Mark suddenly piped up. He had been leaning lazily against the deep freezer, listening quietly. He spoke in English, "Yeah, but do these harsh measures work? I think that they only drive dealers underground and create a black market. Then that jacks up prices and pushes hard core drug addicts into committing more crime."
"So what do you suggest then, young man?" Weng countered, in English as well.
"They should just legalise the soft stuff. What's the big deal? It's proven to be not addictive. As for those addicted to hard drugs, the NHS should just give it out free. This way, you can make sure addicts don't share syringes and that they aren't getting drugs which has been mixed with harmful chemicals."
"Harmful chemicals? The drugs themselves are causing the harm!" Weng glared at his eighteen-year-old son. What kind of rubbish were they teaching him at the local college?
Queenie was tense. But she remained at the till listening while pretending to sort the international calling cards in the drawer. An ugly scene was imminent.
Mark persisted, "It will cost the country less in the long term."
Weng reverted to Cantonese and raised his voice one notch, "Cheh! What do you know? You're still so young; you haven't even been out of the UK. I don't know where you get these rubbish thoughts. You listen to me, I have eaten more salt than you have eaten rice!"
He stopped and glared at his son in a strange way.
As if reading his father's mind, Mark said with a shrug, "Hey, don't look at me like that. I've never tried any of that shit, ok?"
Of late, Mark seemed to be causing his parents more grief than usual. But he couldn't help it really, could he?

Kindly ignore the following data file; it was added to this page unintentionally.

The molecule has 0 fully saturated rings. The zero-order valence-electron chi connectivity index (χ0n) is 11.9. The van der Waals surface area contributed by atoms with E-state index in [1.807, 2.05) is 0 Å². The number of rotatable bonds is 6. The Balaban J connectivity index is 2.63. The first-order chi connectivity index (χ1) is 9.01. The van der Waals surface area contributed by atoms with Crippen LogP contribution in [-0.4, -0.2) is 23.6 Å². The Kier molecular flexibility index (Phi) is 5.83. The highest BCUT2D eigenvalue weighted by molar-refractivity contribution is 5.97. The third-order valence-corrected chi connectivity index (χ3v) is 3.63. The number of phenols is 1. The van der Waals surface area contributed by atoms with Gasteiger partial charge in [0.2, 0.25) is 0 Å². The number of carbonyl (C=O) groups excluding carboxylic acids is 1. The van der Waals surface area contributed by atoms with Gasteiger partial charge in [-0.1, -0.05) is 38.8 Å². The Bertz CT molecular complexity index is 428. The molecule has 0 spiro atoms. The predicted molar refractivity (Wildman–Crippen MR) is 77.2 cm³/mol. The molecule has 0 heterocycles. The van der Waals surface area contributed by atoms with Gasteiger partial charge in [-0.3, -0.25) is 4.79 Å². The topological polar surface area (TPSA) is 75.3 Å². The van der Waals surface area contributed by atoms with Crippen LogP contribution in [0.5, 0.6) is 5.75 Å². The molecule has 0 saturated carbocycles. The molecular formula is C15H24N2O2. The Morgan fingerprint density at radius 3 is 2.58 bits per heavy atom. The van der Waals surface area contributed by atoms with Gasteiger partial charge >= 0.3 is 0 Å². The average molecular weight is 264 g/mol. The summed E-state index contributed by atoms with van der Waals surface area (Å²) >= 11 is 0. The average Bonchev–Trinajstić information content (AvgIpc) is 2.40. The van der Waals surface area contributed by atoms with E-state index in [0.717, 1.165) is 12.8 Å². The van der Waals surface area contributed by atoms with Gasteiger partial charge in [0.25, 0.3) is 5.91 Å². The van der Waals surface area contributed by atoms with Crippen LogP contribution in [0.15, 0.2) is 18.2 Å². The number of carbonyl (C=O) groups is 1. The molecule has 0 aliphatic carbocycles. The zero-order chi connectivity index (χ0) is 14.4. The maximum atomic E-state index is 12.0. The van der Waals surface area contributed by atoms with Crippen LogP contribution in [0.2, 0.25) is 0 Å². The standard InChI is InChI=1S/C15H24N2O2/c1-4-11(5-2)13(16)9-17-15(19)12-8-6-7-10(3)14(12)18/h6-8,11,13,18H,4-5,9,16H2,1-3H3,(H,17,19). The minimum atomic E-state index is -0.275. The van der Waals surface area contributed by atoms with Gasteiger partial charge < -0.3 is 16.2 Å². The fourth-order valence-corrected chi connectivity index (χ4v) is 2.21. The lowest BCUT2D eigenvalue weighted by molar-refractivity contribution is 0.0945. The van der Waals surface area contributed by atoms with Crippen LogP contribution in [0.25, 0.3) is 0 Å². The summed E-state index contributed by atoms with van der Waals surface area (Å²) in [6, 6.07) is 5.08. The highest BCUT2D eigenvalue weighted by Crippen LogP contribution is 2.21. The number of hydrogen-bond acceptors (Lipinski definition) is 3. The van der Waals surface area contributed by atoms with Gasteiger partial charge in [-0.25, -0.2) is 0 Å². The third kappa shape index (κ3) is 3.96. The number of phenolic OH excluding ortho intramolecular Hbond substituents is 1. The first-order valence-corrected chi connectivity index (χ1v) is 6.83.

When Mark told his parents that he was bringing his girlfriend home to dinner, they were pleased. They preferred he spent his evenings at home rather than drinking with his mates from the Hollywood Bowl, where he worked part-time. Having your son's friends over, he discovered when he was young, was obviously a good way of keeping tabs on your kids.
But when they found out she was a white girl, one of his colleagues from the bowling alley, they were less than enthusiastic.
"Aiyah, why must you date a gwaimooi?" Queenie pleaded. "What about that nice girl, Auntie Lindo's daughter who plays tennis?"
"No, didn't work out." Mark didn't have the heart to tell his mum that Sarah, Aunt Lindo's girl, had declared to her friends that she was lesbian. "And mum, gwaimooi is racist, you know."
Queenie ignored the accusation. "Hai, so many nice Chinese girls around. You could have picked any of them to go out with."
"There aren't that many in school, you know. And we're definitely not in Little Newport Street, London. Didn't you say that when you can't get prawns in the market, fish is also good?"
Mark realised later that his last rhetorical question was a low blow. Not that anything he said, or didn't say, would have placated his parents anyway.